My friend Steven is studying abroad in Berlin. In the past few weeks, Germany has been noticeably absent from the Libyan dilemma and Steve gives a pretty good explanation as to why:
“Germans are actually a rather insular bunch of people who prefer to think about how to preserve their own community rather than exporting their values to the rest of the world. This is because Germany is still struggling to understand its own values. This may be kind of surprising, since the war ended a while ago. But Germans still view the world through the lens of their own insecurities and this is partly why Germany is now out of step with their western friends over Libya.
While America patted itself on the back when Germany joined NATO, East Germans didn’t give a damn about their new important role in the world. Lots of them still don’t care. I’ve asked former East Germans about this, from cab drivers to teachers, and their response is almost always a variation on the same theme. They didn’t care about the new international role they were given. They saw re-unification as basically a good thing with one caveat: They missed an opportunity to mix the best parts of the East Germany with West Germany. That is, they missed a chance to build a greater German community with all the benefits of capitalism, but with the feeling of some close-knit German society. So during a moment that ought to have made them feel powerful, some still felt vulnerable. These people still prefer to lick their wounds rather than discuss Germany’s role on the world stage.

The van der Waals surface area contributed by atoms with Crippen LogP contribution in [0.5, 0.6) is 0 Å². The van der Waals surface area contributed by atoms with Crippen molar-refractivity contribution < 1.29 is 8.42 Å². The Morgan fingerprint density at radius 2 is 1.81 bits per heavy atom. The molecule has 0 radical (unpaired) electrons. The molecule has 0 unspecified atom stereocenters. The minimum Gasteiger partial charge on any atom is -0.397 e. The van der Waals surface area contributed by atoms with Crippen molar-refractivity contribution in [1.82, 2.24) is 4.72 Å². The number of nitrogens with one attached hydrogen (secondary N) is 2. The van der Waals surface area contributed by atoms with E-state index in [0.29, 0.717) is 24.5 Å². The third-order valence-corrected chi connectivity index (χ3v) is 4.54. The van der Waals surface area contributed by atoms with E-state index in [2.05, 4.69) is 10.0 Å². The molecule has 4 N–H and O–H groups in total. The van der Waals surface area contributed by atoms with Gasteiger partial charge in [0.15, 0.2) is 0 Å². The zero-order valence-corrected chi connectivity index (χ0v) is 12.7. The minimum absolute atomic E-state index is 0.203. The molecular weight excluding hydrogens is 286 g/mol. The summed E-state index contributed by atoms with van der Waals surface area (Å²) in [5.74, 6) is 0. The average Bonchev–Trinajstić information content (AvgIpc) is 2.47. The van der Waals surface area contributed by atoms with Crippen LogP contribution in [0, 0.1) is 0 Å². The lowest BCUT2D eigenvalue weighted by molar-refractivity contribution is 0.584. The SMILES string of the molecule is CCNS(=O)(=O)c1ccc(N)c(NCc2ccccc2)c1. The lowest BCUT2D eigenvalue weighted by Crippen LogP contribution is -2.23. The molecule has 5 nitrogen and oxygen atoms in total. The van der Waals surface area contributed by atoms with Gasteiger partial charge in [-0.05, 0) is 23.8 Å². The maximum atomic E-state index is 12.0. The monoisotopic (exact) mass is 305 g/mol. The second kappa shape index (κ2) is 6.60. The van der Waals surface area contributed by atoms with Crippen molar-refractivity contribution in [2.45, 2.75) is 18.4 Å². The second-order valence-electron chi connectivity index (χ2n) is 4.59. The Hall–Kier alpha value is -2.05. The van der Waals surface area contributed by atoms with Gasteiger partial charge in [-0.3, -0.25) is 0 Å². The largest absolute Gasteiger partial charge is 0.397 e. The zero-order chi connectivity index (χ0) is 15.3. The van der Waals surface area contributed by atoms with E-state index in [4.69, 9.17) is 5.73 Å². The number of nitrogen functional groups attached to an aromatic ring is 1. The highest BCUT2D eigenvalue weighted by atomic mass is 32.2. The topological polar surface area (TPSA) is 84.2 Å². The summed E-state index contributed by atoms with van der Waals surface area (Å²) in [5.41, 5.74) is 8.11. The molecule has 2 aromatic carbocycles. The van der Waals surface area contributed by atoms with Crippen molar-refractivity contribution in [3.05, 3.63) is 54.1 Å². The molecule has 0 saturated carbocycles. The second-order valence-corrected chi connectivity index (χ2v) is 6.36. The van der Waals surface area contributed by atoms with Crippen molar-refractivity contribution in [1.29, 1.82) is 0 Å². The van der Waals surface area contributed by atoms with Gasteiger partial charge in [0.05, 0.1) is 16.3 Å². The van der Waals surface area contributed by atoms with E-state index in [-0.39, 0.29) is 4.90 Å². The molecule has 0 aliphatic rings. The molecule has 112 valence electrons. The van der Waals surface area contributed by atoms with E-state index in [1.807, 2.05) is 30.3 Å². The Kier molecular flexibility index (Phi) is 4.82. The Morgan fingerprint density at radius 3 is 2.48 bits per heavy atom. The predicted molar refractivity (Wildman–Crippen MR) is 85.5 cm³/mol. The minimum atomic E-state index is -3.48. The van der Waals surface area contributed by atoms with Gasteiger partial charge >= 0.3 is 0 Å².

Okay, but that’s just old East Germans. What about today’s German youth? In the 60’s, Germany seemed to be ripping itself apart in anger over third world plight. The entire 68er movement was full of Marxists trying to bring about liberation from fascism across the globe. So where is that energy today in the case of Libya?
Well, the German 68ers were different from their other western comrades. The German 68ers took positions primarily for the purpose of distancing themselves from the Nazi crimes of their parents. Thus, they defined themselves by their parents ideological opposite and proclaimed themselves Marxists. At that time, Marxism was aligned with third world liberation movements, but it was also a great way of giving the finger to mom and dad. Now Germany’s youth have moved on from hating their parents for being Nazis and are free to hate them for the usual reasons. As a result, the 68er fury has subsided and today’s German youth are more likely to protest the continuation of their country’s nuclear policy than they are the Libyan genocide.
My point is that many parts of German society are still frustrated by their past. Unified Germany may be the biggest power in Europe today, but it is still plagued with questions about identity.”